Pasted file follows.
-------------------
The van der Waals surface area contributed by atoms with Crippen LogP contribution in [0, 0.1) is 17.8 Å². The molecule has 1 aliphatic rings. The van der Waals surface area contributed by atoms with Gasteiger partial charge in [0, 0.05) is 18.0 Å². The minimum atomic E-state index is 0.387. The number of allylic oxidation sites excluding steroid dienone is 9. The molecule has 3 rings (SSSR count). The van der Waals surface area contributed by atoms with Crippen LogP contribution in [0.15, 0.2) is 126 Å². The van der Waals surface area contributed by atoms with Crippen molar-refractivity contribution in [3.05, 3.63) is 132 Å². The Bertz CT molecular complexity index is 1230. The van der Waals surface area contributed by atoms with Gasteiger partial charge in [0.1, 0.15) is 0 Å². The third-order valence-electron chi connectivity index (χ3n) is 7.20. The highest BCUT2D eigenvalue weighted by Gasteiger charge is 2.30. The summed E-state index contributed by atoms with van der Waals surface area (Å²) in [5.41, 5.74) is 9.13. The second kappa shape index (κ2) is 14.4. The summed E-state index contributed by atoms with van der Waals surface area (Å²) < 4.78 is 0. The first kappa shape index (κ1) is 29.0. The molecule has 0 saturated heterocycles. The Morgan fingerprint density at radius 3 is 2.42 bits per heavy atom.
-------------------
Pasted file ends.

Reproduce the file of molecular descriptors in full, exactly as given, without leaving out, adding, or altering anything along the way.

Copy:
The van der Waals surface area contributed by atoms with Crippen LogP contribution in [0, 0.1) is 17.8 Å². The molecule has 1 aliphatic rings. The van der Waals surface area contributed by atoms with Gasteiger partial charge in [0, 0.05) is 18.0 Å². The minimum atomic E-state index is 0.387. The number of allylic oxidation sites excluding steroid dienone is 9. The molecule has 3 rings (SSSR count). The van der Waals surface area contributed by atoms with Crippen LogP contribution in [0.15, 0.2) is 126 Å². The van der Waals surface area contributed by atoms with Crippen molar-refractivity contribution in [3.05, 3.63) is 132 Å². The Bertz CT molecular complexity index is 1230. The van der Waals surface area contributed by atoms with Gasteiger partial charge in [0.1, 0.15) is 0 Å². The third-order valence-electron chi connectivity index (χ3n) is 7.20. The highest BCUT2D eigenvalue weighted by Gasteiger charge is 2.30. The summed E-state index contributed by atoms with van der Waals surface area (Å²) in [5.41, 5.74) is 9.13. The second kappa shape index (κ2) is 14.4. The summed E-state index contributed by atoms with van der Waals surface area (Å²) < 4.78 is 0. The first kappa shape index (κ1) is 29.0. The molecule has 0 saturated heterocycles. The Morgan fingerprint density at radius 3 is 2.42 bits per heavy atom.